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Connection between economic growth, wealth, health and happiness

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Introduction

Connection between economic growth, wealth, health and happiness Contents 1. Introduction 3 2. What is an economy? 4 2.1 The UK economy 4 2.2 Economic Globalisation 4 3. Economic Growth & Measurement 5 3.1 Growth and Environmental Gains 5 3.2 Environmental Losses and Repair 5 4. National Well-being, Health and Happiness 6 4.1 Alternative Measurements 7 5. Conclusion 7 6. References 8 Connection between economic growth, wealth, health and happiness 1. Introduction Economies around the world are varied and the wealth of the country is portrayed by its economic growth. Countries with high economic growth are generally referred to as developed countries and those with lesser growth are considered to be developing countries. Research has been conducted by sociologists, economists and psychologists to determine the link between economic growth and happiness. Whilst it is agreed that economic growth brings wealth to the country, this report will investigate whether economic growth can bring health and happiness also. 2. What is an economy? An economy is a system to control the income, assets, resources and wealth of a country. The production, consumption, distribution, imports and exports of goods are all part of an economy of a country. The economy is organised in such a way that it controls the prices and consumption of goods in a western society like the UK. By controlling how much is consumed and what prices are paid, the demand and supply of goods can be controlled. ...read more.

Middle

GDP is a measurement of income per person. Between 1992 and 2003, the UK saw a large increase in both inward and outward FDI showing: * Increased foreign assets for UK firms/households * Outsourced manufacturing services * Banking, IT, insurance services and consultancy growth * Better competition in global market By 2008 when the recession hit, the UK had become better off than 20 years earlier according to GDP figures. Table 1 shows the UK ranked 7th out of the group of 7 major developed countries in 1997 - however in 2005, UK was ranked 3rd (Fribbance, 2009, p.24-26) with a GDP of $32,860 (US), a rise of 47%. 3.1 Growth & Environmental gains Economic growth and rising GDP are perceived signs of: * Well performing governments * Improvement in standards of living - "UK better off" * Increases investment in technology * Energy Efficiencies 3.2 Environmental Losses and Repair The negative impacts of growth and GDP rise are seen as: * Increase in consumption leading to increased waste - cheap clothing/electrics * Pollution increase from production overseas and transportation to western countries * Domestic energy consumption increase - central heating, electrical goods The UK is becoming a weightless economy - by importing good from countries like China, Co2 emissions in the UK are reduced but may be higher in China due to increased production in factories without the technology or money to reduce unnecessary pollution (Fribbance, 2009, p.104). ...read more.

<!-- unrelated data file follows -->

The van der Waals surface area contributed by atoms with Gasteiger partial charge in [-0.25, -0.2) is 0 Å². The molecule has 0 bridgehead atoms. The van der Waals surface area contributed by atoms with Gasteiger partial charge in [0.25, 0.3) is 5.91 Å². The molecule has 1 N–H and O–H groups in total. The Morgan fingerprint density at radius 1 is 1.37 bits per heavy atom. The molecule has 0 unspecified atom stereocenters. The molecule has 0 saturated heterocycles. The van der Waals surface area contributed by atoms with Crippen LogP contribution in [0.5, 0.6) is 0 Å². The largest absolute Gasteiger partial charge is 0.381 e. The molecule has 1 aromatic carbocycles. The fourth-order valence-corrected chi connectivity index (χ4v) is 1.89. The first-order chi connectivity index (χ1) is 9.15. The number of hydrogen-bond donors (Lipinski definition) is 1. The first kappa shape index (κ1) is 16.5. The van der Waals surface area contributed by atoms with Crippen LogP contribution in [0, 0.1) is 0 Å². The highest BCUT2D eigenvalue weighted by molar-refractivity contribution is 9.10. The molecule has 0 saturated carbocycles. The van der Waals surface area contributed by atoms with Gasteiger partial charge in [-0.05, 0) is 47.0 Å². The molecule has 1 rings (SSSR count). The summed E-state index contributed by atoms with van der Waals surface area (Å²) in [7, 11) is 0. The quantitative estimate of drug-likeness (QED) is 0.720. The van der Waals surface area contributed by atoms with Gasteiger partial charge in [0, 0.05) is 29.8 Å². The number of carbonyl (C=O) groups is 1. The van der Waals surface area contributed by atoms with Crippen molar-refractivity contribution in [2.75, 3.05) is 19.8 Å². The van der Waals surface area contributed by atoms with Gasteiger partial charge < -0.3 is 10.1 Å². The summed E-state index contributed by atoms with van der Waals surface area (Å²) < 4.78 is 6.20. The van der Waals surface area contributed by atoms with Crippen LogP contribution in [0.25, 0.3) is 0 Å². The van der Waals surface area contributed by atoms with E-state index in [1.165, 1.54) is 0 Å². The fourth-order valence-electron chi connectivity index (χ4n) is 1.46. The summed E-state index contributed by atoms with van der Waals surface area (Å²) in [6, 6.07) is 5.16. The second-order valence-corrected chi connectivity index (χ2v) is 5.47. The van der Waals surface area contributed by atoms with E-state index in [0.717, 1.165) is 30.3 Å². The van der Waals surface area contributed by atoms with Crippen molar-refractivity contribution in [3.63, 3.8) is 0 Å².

Conclusion

Bhutan is a country where happiness is paramount, but to achieve this, they have banned: o Advertising o Plastic bags o Cigarettes o Consumerism - no imports Whilst it could be argued that there is no freedom or choice and lessened economic growth, the monarchy believe spirituality and happiness is far more important ("Economic wealth and happiness", 2009, track 2). 4.1 Alternative Measurements Several indicators are considered better measures of well-being: * Gross National Income (GNI) measures income per head, rather than average per head. * Human Development Index (HDI) measures life expectancy, literacy and education enrolment with GDP - UK ranks 108th globally (table 3, Fribbance, 2009, p.39). * Happy Planet Index (HPI) measures environmental damage, satisfaction, life expectancy - Vanuatu tops the table (Fribbance, 2009, p42-43). 5. Conclusion Economic growth and rising GDP does not bring well-being and health to a nation. People in the UK are earning more than ever, however are not happier regardless of the ability to consume. There are more illnesses prevalent in today's high earning society than 40 years ago when income was up to 3 times less. GDP alone cannot measure the well-being of a nation; indicators need to measure inequalities also. In a bid to increase economy, pollution has been exported overseas resulting in increasing levels of Co2 emissions by developing countries, leading to greenhouse gases and climate change. The UK like other developed countries has an issue of inequality which needs to be addressed for national happiness to be achieved. Word count 1373 6. ...read more.

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